The one-page, 30-point assessment can be completed in around 10 minutes. The MoCA total score ranges from 0 to 30, with lower scores (<26 points) indicating worse cognitive capacity. The test was conducted by an expert examiner.

Measurement of retinal images

The bilateral fundus photography images were obtained by a fundus camera (CX-1, Topcon, Topcon Corporation, Tokyo, Japan).

Quality control criteria were as follows: (1) no severe artifact or blurring; (2) brightness that was not too dark or too light; and (3) the image field contained the entire optic disc and macula.

Low-quality images were discarded. If an image was ungradable or could not be measured accurately, the other eye was used for evaluation. If both eyes have poor quality images, then that patient was excluded from this study.

Retinal vessel segmentation via deep learning

We realized the automatic extraction of retinal vesselusing a recently published deep learning based approach called NFN+. The proposed NFN+ model is novel in the cascaded design and inter-network skip connections. Two cascaded identical backbones, i.e., a front network and a followed network, are united by inter-network skip connections. The front network takes image patches as its input and produces prime vessel probability maps. The followed network takes the prime vessel probability maps produced by the front network as its input and generates vessel segmentation results [16] (Fig. 2). Based on NFN+ model, we use vignetting mask strategy to improve the performance of vessel segmentation for our collected images in clinical use scenarios [14]. The doctor manually marks the arteries and veins according to the segmentation results. Then we measured a vessel geometric class called retinal vessel FD. The FD is a global measure to quantify the physiologic complexity, including the whole vascular networks. Using the box-counting method, each segmented mask was divided into a series of squares of various side lengths along the centerline tracings of retinal vessels. The FD was then defined as the gradient of logarithms of the number of boxes and the size of those boxes. The more complex the branching pattern, the greater the FD. Besides the vessel geometric class, we also measured the diameters of all arterioles and venules coursing through an area of 0.50-to-1-disc diameter surrounding the optic disc. The Knudtson– Hubbard formula was used to calculate average retinal arteriolar and venular caliber, named as CRAE and CRVE, respectively. And the AVR is the ratio of CRAE to CRVE. Morphology thinning operation was performed on the arteries (veins) to obtain a skeleton map, then global artery (vein) width was got by whole artery (vein) area divided by artery (vein) skeleton length.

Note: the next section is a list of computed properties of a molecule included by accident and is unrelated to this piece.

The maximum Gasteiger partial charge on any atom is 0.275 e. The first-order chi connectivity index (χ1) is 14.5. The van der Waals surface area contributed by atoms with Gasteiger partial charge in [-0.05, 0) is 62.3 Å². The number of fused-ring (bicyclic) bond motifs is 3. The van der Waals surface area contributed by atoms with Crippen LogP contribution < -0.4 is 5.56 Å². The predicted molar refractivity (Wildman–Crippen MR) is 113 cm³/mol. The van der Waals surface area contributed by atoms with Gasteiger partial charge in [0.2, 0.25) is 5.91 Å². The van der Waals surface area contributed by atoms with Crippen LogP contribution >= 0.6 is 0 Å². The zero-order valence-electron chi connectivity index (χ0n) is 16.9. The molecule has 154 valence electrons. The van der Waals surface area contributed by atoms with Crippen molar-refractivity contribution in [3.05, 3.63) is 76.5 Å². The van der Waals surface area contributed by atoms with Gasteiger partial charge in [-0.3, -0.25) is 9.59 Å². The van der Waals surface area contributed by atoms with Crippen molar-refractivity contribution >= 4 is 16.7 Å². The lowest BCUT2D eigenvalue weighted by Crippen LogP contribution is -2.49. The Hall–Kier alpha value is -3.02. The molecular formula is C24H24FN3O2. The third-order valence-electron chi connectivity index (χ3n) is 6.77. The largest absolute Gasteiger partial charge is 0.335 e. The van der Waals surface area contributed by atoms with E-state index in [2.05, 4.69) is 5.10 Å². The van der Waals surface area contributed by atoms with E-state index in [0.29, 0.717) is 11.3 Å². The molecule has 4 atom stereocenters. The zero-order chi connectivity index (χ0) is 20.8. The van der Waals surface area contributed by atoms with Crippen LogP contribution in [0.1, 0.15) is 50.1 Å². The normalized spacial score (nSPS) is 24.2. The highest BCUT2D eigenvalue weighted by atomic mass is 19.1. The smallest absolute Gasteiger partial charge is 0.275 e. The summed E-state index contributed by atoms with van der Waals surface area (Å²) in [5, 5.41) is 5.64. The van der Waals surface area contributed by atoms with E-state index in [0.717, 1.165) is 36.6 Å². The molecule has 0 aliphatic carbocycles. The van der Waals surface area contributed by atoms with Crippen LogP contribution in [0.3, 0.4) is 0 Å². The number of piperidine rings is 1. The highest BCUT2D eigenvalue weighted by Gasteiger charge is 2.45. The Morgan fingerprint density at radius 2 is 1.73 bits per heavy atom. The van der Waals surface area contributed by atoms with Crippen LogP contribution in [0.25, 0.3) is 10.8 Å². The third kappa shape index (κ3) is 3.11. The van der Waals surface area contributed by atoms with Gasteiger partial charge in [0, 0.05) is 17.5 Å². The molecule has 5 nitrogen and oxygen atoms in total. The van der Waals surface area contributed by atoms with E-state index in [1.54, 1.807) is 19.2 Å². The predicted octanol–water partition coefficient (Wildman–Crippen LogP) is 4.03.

Fig. 2
figure 2

Examples of retinal vessel segmentation results, a and b are images without cognitive impairment, c and d are images with cognitive impairment. Examples of retinal vessel segmentation results. a, c Original fundus image. b, d Segmented arteries and veins: arteries shown in red, and veins in blue

Statistical analysis

All statistical analyses were conducted using SPSS statistics software version 22.0 and the R statistical package (version 3.6; The R Foundation, Vienna, Austria). Variables were analyzed by Mann–Whitney U, Student’s t-tests or chi-squared test, as appropriate. To further determine the relationships of clinical variables, we calculated correlation coefficients between the cognitive score (MoCA) and physiological indexes (including gender, age, BMI, history of hypertension, history of diabetes, history of hyperlipidemia), and vascular biomarker (including CRAE, CRVE, AVR, fractal dimension, global vein width, global artery width). A P value less than 0.05 was considered statistically significant. Linear regression was also used to investigate the correlation coefficients when they reached the statistical significance. The receiver operating characteristic (ROC) curve of FD and global vein width were drawn, and the optimal cut-off point of RMPs in participants with cognitive decline was predicted according to the maximum value of the Youden Index.